COMPOUND INTEREST: The interest on interest is called compound interest. When the interest at the end of a specified period is added to the principal and the interest for the next period is calculated on the new principal, then it is called compound interest.
Conversion Period: The fixed interval of time at the end of which the interest is calculated and added to the principal at the beginning of next interval of time, is called conversion period. In order words conversion period is the time at the end of which the interest is compounded. If the interest is compounded k times a year then the amount after n years is
and compound interest C I = A - P
|A = Amount
|C I = Compound interest
|P = Principal
|R = annual interest rate
|N = Number of years
|K = Number of conversion
If interest is compound annually then k = 1, if half yearly then k = 2, if quarterly then k = 4, if monthly then k = 12, if weekly then k = 52, and if daily then k = 365.
Nominal Rate and Effective Rate: The annual compound interest rate is called the nominal interest rate. When the interest is compound more than once in a year the actual percentage of interest per year is called the effective rate of interest.
|r = nominal rate of interest,
|K = number of conversations
|I = amount of interest,
|E = effective rate of interest in decimal,
|P = principal amount,
|n = time period.
Effective rate of interest is always greater than the nominal rate of interest.
Effective rate of interest is not related to the amount of principal.
If the interest rate is for the first year, for the second year, for third year then.
Amount after year =
Amount after year =
If V is the value of an item and if R is the rate of depreciation per year then the depreciated value of item after n years is obtained by
When the rate of depreciation is for the first year, for the second year, for the third year then the depreciated value of that item after third year is
ANNUITY: A series of equal and regular payments of a fixed sum of money made at equal interval of time is called annuity. Annuity may be of two types.
Annuity Regular: In this type the first payment or receipt is made at the end of the period.
Annuity Due or Annuity Immediate: In this type the first payment or receipt is made at the beginning of the period.
Future Value of Annuity: The amount to be paid or received as an annuity at the end of every fixed period, if the interest is added at compound rate of interest for the next period, is known as future value of annuity. It is the tomorrow’s value of today’s money compounded at the rate value of interest. Thus future value is the cash value of an investment at some time in future . In ordinary annuity each payment is made at the end of each payment period. Then the ordinary annuity of n payments of Rs. a each, where the interest rate is i per period is
In annuity due or annuity immediate the first receipt or payment is made at the beginning. Here the formula for the annuity is
Present value of Annuity: If the sum paid or received yearly or at an interval of certain period is computed with its present value, naturally the present value is less because of compounded factors. Present value is today’s value of tomorrow’s money discounted at the interest rate. If the annuity is payable or receivable at the end of year (Ordinary annuity) then the formula for present value is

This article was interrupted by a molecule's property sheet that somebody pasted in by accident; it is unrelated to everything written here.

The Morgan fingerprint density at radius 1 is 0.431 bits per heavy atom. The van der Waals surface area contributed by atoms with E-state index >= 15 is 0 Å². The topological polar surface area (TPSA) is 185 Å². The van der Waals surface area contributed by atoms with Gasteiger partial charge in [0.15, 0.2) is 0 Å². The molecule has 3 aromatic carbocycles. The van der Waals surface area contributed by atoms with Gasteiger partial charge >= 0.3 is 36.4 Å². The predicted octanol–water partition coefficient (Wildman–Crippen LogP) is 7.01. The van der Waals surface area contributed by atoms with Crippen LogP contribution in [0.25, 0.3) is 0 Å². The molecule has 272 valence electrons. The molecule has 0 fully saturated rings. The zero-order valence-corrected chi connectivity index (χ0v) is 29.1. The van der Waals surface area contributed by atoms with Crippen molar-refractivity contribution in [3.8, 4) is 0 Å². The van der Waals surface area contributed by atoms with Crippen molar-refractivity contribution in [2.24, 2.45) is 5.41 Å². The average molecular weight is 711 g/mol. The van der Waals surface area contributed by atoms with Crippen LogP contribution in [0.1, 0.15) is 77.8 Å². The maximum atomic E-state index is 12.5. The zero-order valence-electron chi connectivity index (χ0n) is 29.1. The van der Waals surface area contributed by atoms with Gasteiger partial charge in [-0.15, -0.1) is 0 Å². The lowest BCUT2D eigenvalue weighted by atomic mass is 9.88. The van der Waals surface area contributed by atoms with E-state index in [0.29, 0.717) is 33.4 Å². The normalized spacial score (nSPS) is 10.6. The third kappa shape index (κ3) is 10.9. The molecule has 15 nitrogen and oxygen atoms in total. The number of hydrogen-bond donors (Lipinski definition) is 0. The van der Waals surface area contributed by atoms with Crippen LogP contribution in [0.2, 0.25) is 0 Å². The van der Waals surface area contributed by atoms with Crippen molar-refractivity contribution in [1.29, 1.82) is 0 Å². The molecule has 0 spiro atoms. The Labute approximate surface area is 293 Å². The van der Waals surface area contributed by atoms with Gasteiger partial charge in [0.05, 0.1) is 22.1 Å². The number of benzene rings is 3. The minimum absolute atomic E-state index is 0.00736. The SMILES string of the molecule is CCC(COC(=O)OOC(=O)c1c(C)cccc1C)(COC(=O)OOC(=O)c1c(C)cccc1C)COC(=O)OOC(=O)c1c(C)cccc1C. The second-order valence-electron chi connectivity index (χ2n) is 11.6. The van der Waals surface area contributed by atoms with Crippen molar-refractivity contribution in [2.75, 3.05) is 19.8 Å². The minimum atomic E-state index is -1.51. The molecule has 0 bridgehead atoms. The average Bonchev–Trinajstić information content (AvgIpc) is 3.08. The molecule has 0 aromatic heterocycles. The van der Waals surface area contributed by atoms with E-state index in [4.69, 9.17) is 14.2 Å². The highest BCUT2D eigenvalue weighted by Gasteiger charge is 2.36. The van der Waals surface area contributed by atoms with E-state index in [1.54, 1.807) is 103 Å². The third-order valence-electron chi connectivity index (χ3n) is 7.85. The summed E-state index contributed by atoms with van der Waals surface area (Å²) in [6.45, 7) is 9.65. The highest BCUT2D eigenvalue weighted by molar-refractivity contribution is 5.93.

If the annuity is payable or receivable at the beginning of year (annuity due) then the formula for present value is
If the annuity is payable or receivable yearly on payment basis then
If the annuity is payable or receivable half yearly, quarterly, monthly or weekly then all the above formula can be adjusted to find out the present or future value of annuity. In such cases n is replaced by nk and i is replaced by i/k where k is the number of conversations.
SINKING FUND: It is fund created by a company to meet predetermined debts or certain liabilities out of their profit at the end of every accounting year. This fund is also known as pay back fund. This fund is invested elsewhere at a certain rate of interest and the proceeds of such interest is also reinvested again and again . When need arises this fund is disinvested and cash can be used to meet the fixed liability or to replace old units or business. The formula used for sinking fund is
Solved Examples of Compound Interests
Example 1. A person deposited Rs.1,00,000 in his bank for 3 years at simple rate of 6%. How much would be the final value of deposit.
Solution : Here P=100000, n=3, r=0.06
Final value of deposit=P(1+rn)
Example 2. Some part of Rs. 10000 was lent at 8% per year and remaining was deposited in bank at 6% per year. If the total simple interest from both the fractions in 3 years was Rs. 2160, calculate the amount lent at 8% per year.
Solution : Let x be the amount lent at 8% per year. Then (10000 - x) amount is deposited at 6% per year in bank.
Example 3. A certain sum of money amounts to Rs. 1500 in 2 years and to Rs. 1850 in 3.5 years. Find the sum and rate of interest.
Solution : Simple interest for 1.5 years = (1850 -1500) =350
Simple interest for two years =
= 11.07 %
Example 4. Miss Krupati deposits a sum of Rs.200000 in a bank. After 2 years she withdraws Rs.100000. At the end of 5 years she received Rs.170000. Then find the rate of interest.
Solution : Simple interest on Rs.200000 for 2 years
Simple interest on Rs.100000 for Next 3 years
Now, Interest = 170000 - 100000 = 70000
400000 - 300000r = 70000
700000r = 70000, r = 0.10
Rate of interest = 10%
Important Questions on Compound Interests
IBPS questions related to Simple and Compound Interests